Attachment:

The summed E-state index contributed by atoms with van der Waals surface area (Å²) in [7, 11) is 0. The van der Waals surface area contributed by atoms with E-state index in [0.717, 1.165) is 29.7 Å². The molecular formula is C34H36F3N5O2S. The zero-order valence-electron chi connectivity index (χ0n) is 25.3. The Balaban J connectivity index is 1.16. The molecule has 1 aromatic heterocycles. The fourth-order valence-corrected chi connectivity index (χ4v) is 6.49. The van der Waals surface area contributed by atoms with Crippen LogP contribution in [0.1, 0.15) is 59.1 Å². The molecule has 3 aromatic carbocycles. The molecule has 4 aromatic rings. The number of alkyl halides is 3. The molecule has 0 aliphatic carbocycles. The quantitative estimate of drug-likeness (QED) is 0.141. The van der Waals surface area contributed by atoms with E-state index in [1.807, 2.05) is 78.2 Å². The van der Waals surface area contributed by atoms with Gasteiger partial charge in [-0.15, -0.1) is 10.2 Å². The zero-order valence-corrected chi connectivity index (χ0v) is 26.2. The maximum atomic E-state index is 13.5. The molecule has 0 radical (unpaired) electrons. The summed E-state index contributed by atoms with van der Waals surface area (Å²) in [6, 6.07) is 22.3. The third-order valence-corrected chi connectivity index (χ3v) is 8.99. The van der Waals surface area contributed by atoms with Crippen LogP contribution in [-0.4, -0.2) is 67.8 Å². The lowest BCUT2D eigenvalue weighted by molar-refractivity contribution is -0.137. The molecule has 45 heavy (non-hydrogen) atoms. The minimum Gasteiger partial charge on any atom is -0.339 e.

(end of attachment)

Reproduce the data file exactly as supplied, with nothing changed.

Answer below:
The summed E-state index contributed by atoms with van der Waals surface area (Å²) in [7, 11) is 0. The van der Waals surface area contributed by atoms with E-state index in [0.717, 1.165) is 29.7 Å². The molecular formula is C34H36F3N5O2S. The zero-order valence-electron chi connectivity index (χ0n) is 25.3. The Balaban J connectivity index is 1.16. The molecule has 1 aromatic heterocycles. The fourth-order valence-corrected chi connectivity index (χ4v) is 6.49. The van der Waals surface area contributed by atoms with Crippen LogP contribution in [0.1, 0.15) is 59.1 Å². The molecule has 3 aromatic carbocycles. The molecule has 4 aromatic rings. The number of alkyl halides is 3. The molecule has 0 aliphatic carbocycles. The quantitative estimate of drug-likeness (QED) is 0.141. The van der Waals surface area contributed by atoms with E-state index in [1.807, 2.05) is 78.2 Å². The van der Waals surface area contributed by atoms with Gasteiger partial charge in [-0.15, -0.1) is 10.2 Å². The zero-order valence-corrected chi connectivity index (χ0v) is 26.2. The maximum atomic E-state index is 13.5. The molecule has 0 radical (unpaired) electrons. The summed E-state index contributed by atoms with van der Waals surface area (Å²) in [6, 6.07) is 22.3. The third-order valence-corrected chi connectivity index (χ3v) is 8.99. The van der Waals surface area contributed by atoms with Crippen LogP contribution in [-0.4, -0.2) is 67.8 Å². The lowest BCUT2D eigenvalue weighted by molar-refractivity contribution is -0.137. The molecule has 45 heavy (non-hydrogen) atoms. The minimum Gasteiger partial charge on any atom is -0.339 e.